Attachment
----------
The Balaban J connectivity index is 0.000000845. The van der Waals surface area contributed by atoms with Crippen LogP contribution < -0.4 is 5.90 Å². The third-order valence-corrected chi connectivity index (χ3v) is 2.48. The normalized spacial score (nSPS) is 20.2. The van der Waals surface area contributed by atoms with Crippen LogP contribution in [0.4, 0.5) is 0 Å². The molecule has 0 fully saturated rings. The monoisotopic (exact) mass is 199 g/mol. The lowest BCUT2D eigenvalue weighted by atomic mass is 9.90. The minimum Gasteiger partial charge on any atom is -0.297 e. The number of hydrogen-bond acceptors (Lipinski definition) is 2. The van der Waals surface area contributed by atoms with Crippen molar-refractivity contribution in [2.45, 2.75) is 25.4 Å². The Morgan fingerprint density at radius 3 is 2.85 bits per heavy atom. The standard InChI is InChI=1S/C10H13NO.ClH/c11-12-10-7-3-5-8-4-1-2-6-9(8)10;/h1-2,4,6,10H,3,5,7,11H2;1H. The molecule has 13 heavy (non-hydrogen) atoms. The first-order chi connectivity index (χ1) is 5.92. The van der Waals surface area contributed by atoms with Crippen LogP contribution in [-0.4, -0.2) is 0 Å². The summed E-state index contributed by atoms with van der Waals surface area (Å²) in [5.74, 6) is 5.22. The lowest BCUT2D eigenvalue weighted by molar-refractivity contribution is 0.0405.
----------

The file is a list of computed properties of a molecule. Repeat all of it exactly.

The Balaban J connectivity index is 0.000000845. The van der Waals surface area contributed by atoms with Crippen LogP contribution < -0.4 is 5.90 Å². The third-order valence-corrected chi connectivity index (χ3v) is 2.48. The normalized spacial score (nSPS) is 20.2. The van der Waals surface area contributed by atoms with Crippen LogP contribution in [0.4, 0.5) is 0 Å². The molecule has 0 fully saturated rings. The monoisotopic (exact) mass is 199 g/mol. The lowest BCUT2D eigenvalue weighted by atomic mass is 9.90. The minimum Gasteiger partial charge on any atom is -0.297 e. The number of hydrogen-bond acceptors (Lipinski definition) is 2. The van der Waals surface area contributed by atoms with Crippen molar-refractivity contribution in [2.45, 2.75) is 25.4 Å². The Morgan fingerprint density at radius 3 is 2.85 bits per heavy atom. The standard InChI is InChI=1S/C10H13NO.ClH/c11-12-10-7-3-5-8-4-1-2-6-9(8)10;/h1-2,4,6,10H,3,5,7,11H2;1H. The molecule has 13 heavy (non-hydrogen) atoms. The first-order chi connectivity index (χ1) is 5.92. The van der Waals surface area contributed by atoms with Crippen LogP contribution in [-0.4, -0.2) is 0 Å². The summed E-state index contributed by atoms with van der Waals surface area (Å²) in [5.74, 6) is 5.22. The lowest BCUT2D eigenvalue weighted by molar-refractivity contribution is 0.0405.